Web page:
matchExpressions:
          - key: hardware-class
            operator: In
            values:
              - a
              - b
              - c

Preference-based rules have an additional field called weight that accepts an integer from 1 to 100. Each Node that matches a preference has its total affinity weight incremented by the set amount; the Node that ends up with the highest overall weight will be allocated the Pod.

Setting Inter-Pod Affinities

Inter-Pod Affinities work very similarly to Node Affinities but do have some important differences. The “hard” and “soft” modes are indicated using the same requiredDuringSchedulingIgnoredDuringExecution and preferredDuringSchedulingIgnoredDuringExecution fields. These should be nested under the spec.affinity.podAffinity or spec.affinity.podAntiAffinity fields depending on whether you want to increase or reduce the Pod’s affinity upon a successful match.

Here’s a simple example that demonstrates both affinity and anti-affinity:

apiVersion: v1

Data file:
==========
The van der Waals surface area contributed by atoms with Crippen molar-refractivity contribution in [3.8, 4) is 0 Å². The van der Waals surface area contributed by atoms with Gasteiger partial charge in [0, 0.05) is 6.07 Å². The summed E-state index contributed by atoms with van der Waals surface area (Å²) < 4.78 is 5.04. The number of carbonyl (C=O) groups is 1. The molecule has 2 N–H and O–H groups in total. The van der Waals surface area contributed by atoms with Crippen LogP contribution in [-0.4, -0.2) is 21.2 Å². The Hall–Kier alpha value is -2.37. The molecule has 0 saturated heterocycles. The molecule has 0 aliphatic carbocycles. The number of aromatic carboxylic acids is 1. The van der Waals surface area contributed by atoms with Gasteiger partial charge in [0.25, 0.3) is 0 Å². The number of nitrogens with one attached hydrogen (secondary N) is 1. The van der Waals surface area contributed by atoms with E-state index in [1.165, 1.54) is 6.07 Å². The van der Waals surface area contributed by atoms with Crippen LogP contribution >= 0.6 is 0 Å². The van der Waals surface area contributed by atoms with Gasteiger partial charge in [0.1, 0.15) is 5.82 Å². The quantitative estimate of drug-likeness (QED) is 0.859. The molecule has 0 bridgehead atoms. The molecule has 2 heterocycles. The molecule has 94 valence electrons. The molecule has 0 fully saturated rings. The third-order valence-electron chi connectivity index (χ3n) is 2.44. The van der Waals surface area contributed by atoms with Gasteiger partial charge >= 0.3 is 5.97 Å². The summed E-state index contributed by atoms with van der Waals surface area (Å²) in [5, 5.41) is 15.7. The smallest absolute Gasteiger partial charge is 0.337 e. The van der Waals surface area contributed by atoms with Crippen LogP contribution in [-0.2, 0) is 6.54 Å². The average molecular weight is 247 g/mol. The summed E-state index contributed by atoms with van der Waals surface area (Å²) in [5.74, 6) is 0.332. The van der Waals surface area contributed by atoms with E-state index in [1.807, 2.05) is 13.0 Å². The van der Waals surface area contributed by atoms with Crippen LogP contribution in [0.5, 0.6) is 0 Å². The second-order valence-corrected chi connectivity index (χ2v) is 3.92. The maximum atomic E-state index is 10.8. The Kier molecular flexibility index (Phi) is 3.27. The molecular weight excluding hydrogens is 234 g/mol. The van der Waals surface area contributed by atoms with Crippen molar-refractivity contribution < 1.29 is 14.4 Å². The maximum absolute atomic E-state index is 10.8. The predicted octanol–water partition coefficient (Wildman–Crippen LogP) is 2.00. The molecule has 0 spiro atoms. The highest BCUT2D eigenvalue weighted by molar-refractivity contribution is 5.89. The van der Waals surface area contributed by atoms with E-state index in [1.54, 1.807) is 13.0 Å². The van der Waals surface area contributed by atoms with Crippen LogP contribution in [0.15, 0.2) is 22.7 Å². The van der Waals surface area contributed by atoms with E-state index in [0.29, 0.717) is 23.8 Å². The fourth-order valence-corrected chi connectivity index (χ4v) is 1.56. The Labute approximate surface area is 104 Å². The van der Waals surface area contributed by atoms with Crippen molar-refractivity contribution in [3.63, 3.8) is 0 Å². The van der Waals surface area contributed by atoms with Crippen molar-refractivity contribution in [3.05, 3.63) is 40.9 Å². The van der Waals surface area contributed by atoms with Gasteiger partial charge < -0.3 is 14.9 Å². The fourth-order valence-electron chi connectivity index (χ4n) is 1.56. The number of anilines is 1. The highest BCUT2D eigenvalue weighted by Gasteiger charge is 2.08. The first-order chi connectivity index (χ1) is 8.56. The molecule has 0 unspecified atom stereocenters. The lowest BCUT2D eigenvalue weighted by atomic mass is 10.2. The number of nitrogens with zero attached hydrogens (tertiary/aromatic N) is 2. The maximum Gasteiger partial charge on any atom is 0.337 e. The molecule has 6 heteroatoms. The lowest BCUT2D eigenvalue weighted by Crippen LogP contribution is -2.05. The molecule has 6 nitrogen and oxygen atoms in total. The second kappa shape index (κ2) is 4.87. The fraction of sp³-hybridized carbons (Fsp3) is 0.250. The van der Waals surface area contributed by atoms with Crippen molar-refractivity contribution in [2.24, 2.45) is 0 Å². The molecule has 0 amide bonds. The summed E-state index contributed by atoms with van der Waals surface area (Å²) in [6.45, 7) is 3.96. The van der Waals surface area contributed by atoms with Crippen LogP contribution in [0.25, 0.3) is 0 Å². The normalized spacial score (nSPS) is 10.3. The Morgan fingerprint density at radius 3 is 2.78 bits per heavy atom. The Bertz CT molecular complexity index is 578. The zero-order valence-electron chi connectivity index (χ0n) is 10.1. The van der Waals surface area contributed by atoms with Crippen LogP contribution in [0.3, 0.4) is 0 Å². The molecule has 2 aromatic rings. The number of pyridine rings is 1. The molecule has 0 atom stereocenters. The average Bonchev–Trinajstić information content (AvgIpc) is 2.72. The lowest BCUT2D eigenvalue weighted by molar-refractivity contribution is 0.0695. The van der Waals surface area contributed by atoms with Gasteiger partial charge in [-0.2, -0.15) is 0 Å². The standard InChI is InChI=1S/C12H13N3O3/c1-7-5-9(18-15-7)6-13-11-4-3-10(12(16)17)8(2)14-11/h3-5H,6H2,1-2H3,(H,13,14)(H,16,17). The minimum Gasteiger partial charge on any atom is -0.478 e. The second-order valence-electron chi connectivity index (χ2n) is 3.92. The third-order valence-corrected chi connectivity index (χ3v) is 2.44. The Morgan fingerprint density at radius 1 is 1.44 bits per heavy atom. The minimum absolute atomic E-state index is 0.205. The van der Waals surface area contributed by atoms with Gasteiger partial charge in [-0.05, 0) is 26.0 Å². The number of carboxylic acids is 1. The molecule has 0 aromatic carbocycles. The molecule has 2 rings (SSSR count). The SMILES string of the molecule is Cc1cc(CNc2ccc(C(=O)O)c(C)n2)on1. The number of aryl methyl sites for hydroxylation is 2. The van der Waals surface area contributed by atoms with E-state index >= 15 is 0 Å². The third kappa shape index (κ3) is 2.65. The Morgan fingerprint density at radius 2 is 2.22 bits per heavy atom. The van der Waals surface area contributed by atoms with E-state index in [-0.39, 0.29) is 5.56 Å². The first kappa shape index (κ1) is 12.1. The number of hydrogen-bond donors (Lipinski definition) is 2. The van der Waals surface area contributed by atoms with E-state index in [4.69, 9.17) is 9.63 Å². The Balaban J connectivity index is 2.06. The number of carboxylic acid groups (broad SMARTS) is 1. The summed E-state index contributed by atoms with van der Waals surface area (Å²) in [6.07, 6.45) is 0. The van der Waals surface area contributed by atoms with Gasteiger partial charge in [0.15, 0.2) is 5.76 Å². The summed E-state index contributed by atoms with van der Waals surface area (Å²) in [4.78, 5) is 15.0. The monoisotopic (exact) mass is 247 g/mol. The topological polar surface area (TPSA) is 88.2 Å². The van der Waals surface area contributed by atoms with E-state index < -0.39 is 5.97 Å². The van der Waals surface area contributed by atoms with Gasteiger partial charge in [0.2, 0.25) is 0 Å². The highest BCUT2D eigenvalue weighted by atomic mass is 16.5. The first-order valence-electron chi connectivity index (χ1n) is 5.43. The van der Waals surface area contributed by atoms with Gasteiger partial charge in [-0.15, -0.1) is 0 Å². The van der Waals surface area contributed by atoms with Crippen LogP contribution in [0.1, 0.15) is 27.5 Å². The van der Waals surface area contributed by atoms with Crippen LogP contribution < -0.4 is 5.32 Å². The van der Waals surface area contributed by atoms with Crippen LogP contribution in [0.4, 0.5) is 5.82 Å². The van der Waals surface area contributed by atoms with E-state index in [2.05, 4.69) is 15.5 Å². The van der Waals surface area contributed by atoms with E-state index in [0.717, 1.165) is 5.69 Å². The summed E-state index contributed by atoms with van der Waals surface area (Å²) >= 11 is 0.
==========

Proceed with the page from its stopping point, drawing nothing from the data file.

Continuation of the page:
kind: Pod
metadata:
  name: demo-pod
spec:
  containers:
    - name: demo-container
    # ...
  affinity:
    podAffinity:
      requiredDuringSchedulingIgnoredDuringExecution:
        - labelSelector:
            matchExpressions:
              - key: hardware-class
                operator: In
                values:
                  - a
                  - b
                  - c
          topologyKey: topology.kubernetes.io/zone
    podAntiAffinity:
      preferredDuringSchedulingIgnoredDuringExecution:
        - weight: 1
          podAffinityTerm:
            - labelSelector:
                matchExpressions:
                  - key: app-component
                    operator: In
                    values:
                      - background-worker
          topologyKey: topology.kubernetes.io/zone